Linkdown: 12/6/17

– A review of Sam Jones BBQ from The Daily Reflector

– J.C. Reid’s latest barbecue article reflects on pork belly

– A Minnesota Chef thinks he’s figured out the secret to perfect barbecue…and it’s resting?!?!

The restaurant pays special attention to one crucial aspect of preparing barbeque—the resting process—which he also thinks is the secret to making truly epic barbecue.

To achieve that level of pure deliciousness,  “We use a customized cabinet that specifies the humidity and holding temperature,” the chef says. “It’s insane.”

– Apparently Sarasota’s got a “smokin’ hot” barbecue scene

– Saucy:

Rodney Scott on passing of pitmaster Douglas Oliver: It’s like a legend left us

– Texas politics don’t mess around when it comes to barbecue

 
– Great use of video in this tweet right here:

Photo Gallery: The Best Barbecue in 2017 So Far

Bar-B-Q King – Lincolnton, NC (review)

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The Smoke Pit – Salisbury, NC (review)

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Jon G’s BBQ – Monroe, NC (review)

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Central BBQ – Memphis, TN (review)

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B’s Cracklin’ Barbeque – Atlanta, GA (review)

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Heirloom Market Bar-B-Que – Atlanta, GA (review)

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DAS BBQ – Atlanta, GA (review)

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Lewis Barbecue – Charleston, SC (review)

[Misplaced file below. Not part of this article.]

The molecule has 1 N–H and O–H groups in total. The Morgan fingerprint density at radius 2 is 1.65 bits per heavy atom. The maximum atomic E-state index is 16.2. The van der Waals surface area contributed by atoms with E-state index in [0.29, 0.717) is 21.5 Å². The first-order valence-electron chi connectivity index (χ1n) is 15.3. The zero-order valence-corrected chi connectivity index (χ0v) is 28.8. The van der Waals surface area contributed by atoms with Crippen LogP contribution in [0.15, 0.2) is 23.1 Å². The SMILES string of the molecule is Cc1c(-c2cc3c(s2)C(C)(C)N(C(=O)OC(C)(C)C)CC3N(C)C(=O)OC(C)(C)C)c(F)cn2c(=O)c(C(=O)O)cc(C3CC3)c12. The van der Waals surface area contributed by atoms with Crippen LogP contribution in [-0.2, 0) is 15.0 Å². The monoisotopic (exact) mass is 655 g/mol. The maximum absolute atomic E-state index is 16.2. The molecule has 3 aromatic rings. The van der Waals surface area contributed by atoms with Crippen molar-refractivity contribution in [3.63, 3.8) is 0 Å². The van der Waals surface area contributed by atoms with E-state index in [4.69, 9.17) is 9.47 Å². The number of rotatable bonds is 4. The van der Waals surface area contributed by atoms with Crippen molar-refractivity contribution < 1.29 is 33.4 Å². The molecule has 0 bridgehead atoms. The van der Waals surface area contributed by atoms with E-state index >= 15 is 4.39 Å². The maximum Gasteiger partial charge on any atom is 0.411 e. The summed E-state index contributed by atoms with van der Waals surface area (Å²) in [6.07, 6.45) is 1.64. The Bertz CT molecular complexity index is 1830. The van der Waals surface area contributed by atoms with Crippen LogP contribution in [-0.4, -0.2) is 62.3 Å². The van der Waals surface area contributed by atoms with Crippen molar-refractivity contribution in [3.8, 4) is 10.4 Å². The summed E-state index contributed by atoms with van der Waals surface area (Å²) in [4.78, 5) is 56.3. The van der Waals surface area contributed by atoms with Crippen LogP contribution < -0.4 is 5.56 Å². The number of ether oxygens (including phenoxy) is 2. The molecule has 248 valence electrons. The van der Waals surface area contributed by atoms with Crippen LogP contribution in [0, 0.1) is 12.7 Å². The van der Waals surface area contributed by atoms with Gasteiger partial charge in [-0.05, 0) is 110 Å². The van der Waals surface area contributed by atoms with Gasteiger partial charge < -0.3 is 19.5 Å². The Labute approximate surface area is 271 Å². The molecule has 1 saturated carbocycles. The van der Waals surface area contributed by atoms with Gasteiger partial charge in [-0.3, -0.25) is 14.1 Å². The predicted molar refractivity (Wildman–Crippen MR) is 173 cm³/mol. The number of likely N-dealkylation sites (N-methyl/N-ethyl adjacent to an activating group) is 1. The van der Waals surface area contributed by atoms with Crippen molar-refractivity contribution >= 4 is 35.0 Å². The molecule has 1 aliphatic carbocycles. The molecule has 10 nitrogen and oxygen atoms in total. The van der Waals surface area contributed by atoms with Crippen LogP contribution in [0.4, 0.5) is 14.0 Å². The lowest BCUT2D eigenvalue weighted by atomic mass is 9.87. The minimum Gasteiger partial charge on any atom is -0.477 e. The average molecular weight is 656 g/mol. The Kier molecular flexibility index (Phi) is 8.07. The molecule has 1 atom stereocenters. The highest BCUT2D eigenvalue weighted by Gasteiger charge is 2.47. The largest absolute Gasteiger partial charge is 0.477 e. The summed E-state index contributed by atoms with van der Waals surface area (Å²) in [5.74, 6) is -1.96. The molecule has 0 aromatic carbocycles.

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Rodney Scott’s BBQ – Charleston, SC (review)

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Swig & Swine – Summerville, SC (review)

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Linkdown: 5/17/17

Happy belated National Barbecue Day!

– Jim Shahin steps back and looks ahead to the future of barbecue not just in NC but in other barbecue capitals across the country

One weekend last October, some of the nation’s top young pitmasters gathered on a pig farm just outside Durham, N.C., to participate in an event called the N.C. Barbecue Revival.

On undulating farmland, the cooks, veiled in wood smoke, tended their creations while Duroc and Berkshire pigs trundled freely in the surrounding woods. Without setting out to, these pitmasters — they’re all in their 30s and opened their places in just the past few years — were making a statement: that the next generation of barbecue has arrived.

– Aaron Franklin in Bloomberg (huh?): Eight Things You’re Doing Wrong When You Go Out for Barbecue

– The story of how Heirloom Market Bar-B-Que came to be

– Grant continues his Memphis barbecue trip at Pollard’s Bar-B-Q and ended up digging the side of barbecue spaghetti

– Kosher barbecue festivals are starting to pop up in cities in the south like Memphis, Atlanta, and Charlotte

– Tickets are now available for a Lenny Boy Brewing and Midwood Smokehouse beer and barbecue dinner

Join Lenny Boy Brewing’s Owner and Founder, Townes Mozer, and Midwood Smokehouse Pitmasters in a three course beer pairing event. Sip on Lenny Boy’s famouse Citraphilia IPA, Burndown Brown English Style Brown Ale, and a small batch suprise created special for this evening while enjoying a three course slow smoked menu coming soon.

– How a small town north of Fort Worth, TX became a barbecue destination

– Daniel Vaughn screencapped the barbecue scenes from Master of None season 2

– Cheerwine’s 100th birthday celebration is this Saturday in Salisbury and includes a barbecue competition; more details here:

Central BBQ – Memphis, TN

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Name
: Central BBQ
Date: 3/30/17
Address: 2249 Central Ave, Memphis, TN 38104
Order: Rib combo (half wet/half dry) with brisket, pork, collards, fries (link to menu)
Price: $25

Speedy: I’m writing this blog post from a Starbucks in Memphis. I had to fly in town for a client meeting, so naturally, I had to fly in early in order to sample some Memphis ‘cue for lunch. The client site wasn’t too far from Central BBQ, so I decided I would just knock out the big dog first thing and head that way for lunch.